Fewer than half of pastors said their church “specifically and regularly evaluates safety and security issues affecting the church” (39%) and only one-quarter said their church “thoroughly communicates with attenders about safety and security issues” (28%).
One of the fascinating gaps related to these practices is fire preparedness. Only 2% of Protestant churches have conducted a fire drill or practice evacuation in the past month and only 12% have done so in the past year. This is particularly noteworthy because one-quarter of churches (25%) incorporate some form of fire (e.g., candles) into their worship services every month and two-thirds of all churches (64%) use open flames every year. Dozens of churches suffer significant losses from fire every year, for reasons ranging from carelessness to arson.
Perspective on the Research
David Kinnaman, who directed the study, pointed out the urgency of protecting children and churches. “One of the most common questions we’re asked by churches is how to attract new people. Our research consistently shows that how a church treats children is one of the keys to drawing and retaining new families. Sadly, churches expose themselves to all kinds of potential problems by failing to screen the people who will have contact with and responsibility for the children of strangers during church events. There is a level of trust that newcomers as well as long-time members place in the capacity of a church to provide comprehensive care for their children. In an age when information is plentiful, and some of the information available suggests that screening youth workers is an uncomfortable but necessary drill, even small congregations need to enhance their efforts in this important area.”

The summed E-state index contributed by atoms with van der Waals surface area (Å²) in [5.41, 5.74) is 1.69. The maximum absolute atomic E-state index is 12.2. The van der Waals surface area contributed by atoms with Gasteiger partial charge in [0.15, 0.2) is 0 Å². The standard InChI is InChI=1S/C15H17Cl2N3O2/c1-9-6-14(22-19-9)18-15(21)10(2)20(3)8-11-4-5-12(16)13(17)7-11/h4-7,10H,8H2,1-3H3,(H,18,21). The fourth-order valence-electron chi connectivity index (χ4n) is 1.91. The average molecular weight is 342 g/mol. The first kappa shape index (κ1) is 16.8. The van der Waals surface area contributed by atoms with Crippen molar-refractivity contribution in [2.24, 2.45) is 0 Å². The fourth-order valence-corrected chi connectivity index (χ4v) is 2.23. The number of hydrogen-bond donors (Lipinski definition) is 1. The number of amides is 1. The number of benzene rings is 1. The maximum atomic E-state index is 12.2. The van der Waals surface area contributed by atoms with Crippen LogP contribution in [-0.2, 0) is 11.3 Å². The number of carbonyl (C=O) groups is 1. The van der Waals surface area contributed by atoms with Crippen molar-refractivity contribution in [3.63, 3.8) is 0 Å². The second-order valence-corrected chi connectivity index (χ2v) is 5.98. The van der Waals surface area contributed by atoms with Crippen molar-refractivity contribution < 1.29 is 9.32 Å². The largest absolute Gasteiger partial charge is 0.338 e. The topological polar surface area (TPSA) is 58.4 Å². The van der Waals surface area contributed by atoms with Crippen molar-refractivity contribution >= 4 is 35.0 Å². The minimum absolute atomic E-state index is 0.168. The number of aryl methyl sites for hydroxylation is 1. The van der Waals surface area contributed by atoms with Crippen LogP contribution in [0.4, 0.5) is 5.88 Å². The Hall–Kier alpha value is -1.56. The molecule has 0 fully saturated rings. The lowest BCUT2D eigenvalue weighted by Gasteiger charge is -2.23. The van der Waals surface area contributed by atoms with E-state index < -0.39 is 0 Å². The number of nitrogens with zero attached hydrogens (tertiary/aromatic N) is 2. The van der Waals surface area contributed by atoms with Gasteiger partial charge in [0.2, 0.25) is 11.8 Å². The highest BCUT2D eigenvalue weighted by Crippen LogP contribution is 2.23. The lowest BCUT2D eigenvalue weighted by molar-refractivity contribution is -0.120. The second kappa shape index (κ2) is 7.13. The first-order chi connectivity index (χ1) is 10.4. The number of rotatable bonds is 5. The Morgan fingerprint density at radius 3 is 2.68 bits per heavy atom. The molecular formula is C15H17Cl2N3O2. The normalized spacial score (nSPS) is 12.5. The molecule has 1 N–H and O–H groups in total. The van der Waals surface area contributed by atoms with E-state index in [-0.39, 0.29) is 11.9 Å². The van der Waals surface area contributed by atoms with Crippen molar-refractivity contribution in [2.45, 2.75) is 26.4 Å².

“A good screening process is not a simple one-time decision about a potential worker. Once a person is screened ‘in’ and allowed to assist with children or youth, that does not make them immune to future problems; ongoing accountability is important as well. Similarly, people who are screened ‘out’ deserve love and respect as human beings.”
Kinnaman, president of The Barna Group, further noted that as denominations struggle to redefine their role in the church world, assisting member churches – especially smaller congregations – in the implementation of a range of safety practices would be a worthwhile value-added component they could offer.
The data in this report are based on a nationwide telephone survey conducted by The Barna Group among a nationally representative sample of 613 Senior Pastors of Protestant churches. The PastorPollSM survey was conducted in November 2006. The maximum margin of sampling error associated with the aggregate sample of adults is ±4.1 percentage points at the 95% confidence level. People in the 48 continental states were eligible to be interviewed and the distribution of those individuals coincided with the geographic dispersion of the U.S. population. Multiple callbacks were used to increase the probability of including a reliable distribution of qualified individuals.
This research was commissioned by GuideOne Insurance, one of the nation’s largest church insurers, headquartered in West Des Moines, Iowa.
Since 1984, Barna Group has conducted more than two million interviews over the course of thousands of studies and has become a go-to source for insights about faith, culture, leadership, vocation and generations. Barna is a private, non-partisan, for-profit organization.